- Yes the Falcons lost this game, but the program is headed in the right direction. After a disastrous 2010 campaign, Bowling Green made strides in 2011--and now this season-- reaching a bowl game after finishing second in the MAC East. Dave Clawson might be your next MAC head coach to move on to greener pastures if QB Matt Schilz and gang can make another jump forward next year.

By Terry Johnson
Follow me @TPJCollFootball

I've said it before, but it bears repeating: there's no such thing as too many bowl games. Sure, a WAC vs MAC matchup didn't look sexy on paper, but today's contest was as entertaining as any other postseason game thus far.

As long as San Jose State isn't running reverses.

Yes, David Fales has what it takes to play on Sundays. Today's 395-yard effort against Bowling Green's defense, which ranked seventh nationally against the pass coming into the game, will definitely draw some interest from NFL scouts. It will be interesting to see if he returns for his senior year under new head coach Ron Caragher.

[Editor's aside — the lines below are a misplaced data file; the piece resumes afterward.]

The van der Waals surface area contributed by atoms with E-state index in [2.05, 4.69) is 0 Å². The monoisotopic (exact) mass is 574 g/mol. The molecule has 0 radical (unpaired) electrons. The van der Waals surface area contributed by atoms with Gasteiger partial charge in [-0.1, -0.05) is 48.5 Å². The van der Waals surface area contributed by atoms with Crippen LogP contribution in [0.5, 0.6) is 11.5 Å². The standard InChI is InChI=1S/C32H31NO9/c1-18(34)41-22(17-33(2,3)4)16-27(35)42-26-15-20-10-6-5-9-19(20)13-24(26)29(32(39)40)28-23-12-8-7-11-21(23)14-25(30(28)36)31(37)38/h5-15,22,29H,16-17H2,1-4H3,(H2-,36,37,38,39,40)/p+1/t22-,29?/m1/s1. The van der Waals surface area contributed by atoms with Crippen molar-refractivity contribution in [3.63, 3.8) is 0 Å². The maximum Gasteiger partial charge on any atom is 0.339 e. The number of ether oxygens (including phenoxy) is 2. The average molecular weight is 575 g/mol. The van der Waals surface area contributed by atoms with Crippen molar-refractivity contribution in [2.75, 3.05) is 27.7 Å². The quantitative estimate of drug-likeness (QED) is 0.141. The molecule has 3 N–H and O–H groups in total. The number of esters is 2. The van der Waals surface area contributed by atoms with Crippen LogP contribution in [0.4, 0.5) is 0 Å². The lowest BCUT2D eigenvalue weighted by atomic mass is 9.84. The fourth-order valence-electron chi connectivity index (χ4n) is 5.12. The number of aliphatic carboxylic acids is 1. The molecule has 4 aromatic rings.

It's only fitting that Travis Johnson came up with a big sack to put the game out of reach. Sure, he only had one sack today, but after finishing seventh in the nation in sacks, he'll get a look as a defensive end or outside linebacker in the pros.

Give the Spartan special teams credit for turning the tide in this contest. Sure, the blocked punt only resulted in a two points, which doesn't seem like a big deal. However, the block also fired up the SJSU offense, which scored on three of its final four drives.

Watch out for Bowling Green next season. Yes, the Falcons only finished 8-5 this year, but they had a chance to pull out a win against both Florida and San Jose State before late turnovers did them in. With Matt Schilz, Anthon Samuel, Jude Adjei-Barimah, and Gabe Martin returning, there's no reason why BG can't compete for the MAC Championship.